The parents of children selected for the sample were asked to give consent. Just over 3 in 10 parents (32.0%) didn’t respond, which was the main reason why children didn’t take part. A small percentage of parents (6.0%) refused consent, while 3.3% of children with consent were not at school at the time of the survey. A very small percentage (0.5%) of children with consent declined to take part on the day.

Weighting:

Surveys collect information from a random sample of the target population to make generalisations (reach 'findings’) about everyone within that population.

For those findings to be reliable, the sample of people should ideally contain the same mix of age, gender and regional location as the target population.

Where this isn’t the case (because some people haven’t responded, for example) analysts use statistical tools to ‘weight’ the data. Weighting rebalances the survey responses so they represent the target population more accurately. They can then be used to reach meaningful conclusions.

Deprivation scores were used to weight the sample data to more closely match the distribution of deprivation in 5 bands across the country. You can read more information about weighting in the Dental Public Health Intelligence Programme.

Confidence intervals:

Confidence intervals for each ethnic group are available if you download the data.

The oral health survey is based on a sample of 5 year olds in school, rather than all 5 year olds in England. This measure makes reliable estimates of the percentage of 5 year olds in England who had no obvious tooth decay, but it’s impossible to be 100% certain of the exact percentage.

Based on the oral health survey results, it’s estimated that 76.7% of 5 year olds in mainstream schools in England in 2016/17 have no tooth decay.

It’s 95% certain, however, that somewhere between 76.4% and 77.0% of all 5 year olds in mainstream schools in England had no obvious tooth decay. In statistical terms, this is a 95% confidence interval. This means that if 100 random samples were taken, then 95 times out of 100 the estimate would fall in this range (that is, between the upper and lower confidence interval). But 5 times out of 100 it would fall outside this range.

The smaller the survey sample, the more uncertain the estimate and the wider the confidence interval. For example, fewer 5 year olds from the Chinese ethnic group responded to the survey than those from other ethnic groups, so we can be less certain about the estimate for the smaller group. This greater uncertainty is expressed by a wider confidence interval, for example of between 54.1% and 62.8% for 5 year old children of Chinese ethnicity with no obvious tooth decay in 2016/17.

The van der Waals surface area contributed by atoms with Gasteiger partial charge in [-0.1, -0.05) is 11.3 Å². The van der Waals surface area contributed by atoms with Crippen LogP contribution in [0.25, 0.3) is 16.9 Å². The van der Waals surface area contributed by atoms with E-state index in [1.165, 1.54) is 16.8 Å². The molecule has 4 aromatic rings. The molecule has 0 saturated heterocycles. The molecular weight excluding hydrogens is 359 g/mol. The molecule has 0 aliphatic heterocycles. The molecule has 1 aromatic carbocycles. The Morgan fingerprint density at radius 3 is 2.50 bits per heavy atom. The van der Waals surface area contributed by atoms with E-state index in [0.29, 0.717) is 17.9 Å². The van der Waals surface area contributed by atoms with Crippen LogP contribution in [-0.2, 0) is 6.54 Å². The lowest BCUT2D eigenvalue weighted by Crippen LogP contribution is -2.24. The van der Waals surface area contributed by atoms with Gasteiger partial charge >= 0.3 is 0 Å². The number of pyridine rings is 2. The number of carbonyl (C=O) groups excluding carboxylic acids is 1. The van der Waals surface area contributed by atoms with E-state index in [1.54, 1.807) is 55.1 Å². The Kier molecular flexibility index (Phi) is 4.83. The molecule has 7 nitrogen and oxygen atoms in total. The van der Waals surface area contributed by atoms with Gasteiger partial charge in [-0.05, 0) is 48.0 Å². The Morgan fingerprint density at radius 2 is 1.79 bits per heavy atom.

Statistically significant findings have been determined where the 95% confidence intervals of an ethnic group do not overlap with the value for the group being compared.

Rounding

Percentages are rounded to 1 decimal place in charts and tables, and unrounded in the data download file.

Related publications

Oral health survey of five-year-old children 2016/17: national protocol (PDF)

Survey results and statistical commentary

Quality and methodology information

Further technical information

Find further guidance and descriptions of ethnic groupings at the National Archive page on the ethnicity data standard.

4. Data sources

Source

Type of data

Survey data

Type of statistic

Official statistics

Publisher

Public Health England

Note on corrections or updates

The percentage of children aged 5 years had no obvious tooth decay in 2014/15 has been revised from 75.4% to 75.2%.

Publication frequency

Every 2 years

Purpose of data source

The aim of the survey is to measure how common and severe tooth decay is among 5 year olds. This can help local authorities prioritise oral health initiatives to help reduce tooth decay.

Secondary source

Type of data

Survey data

Publisher

Public Health England

Publication frequency

Every 2 years

Purpose of data source

The aim of the survey is to measure how common and severe tooth decay is among 5 year olds. This can help local authorities prioritise oral health initiatives to help reduce tooth decay.

5. Download the data

Absence of tooth decay in 5 year olds - Spreadsheet (csv) 1 KB

This file contains the following: ethnicity, value, denominator, numerator, confidence intervals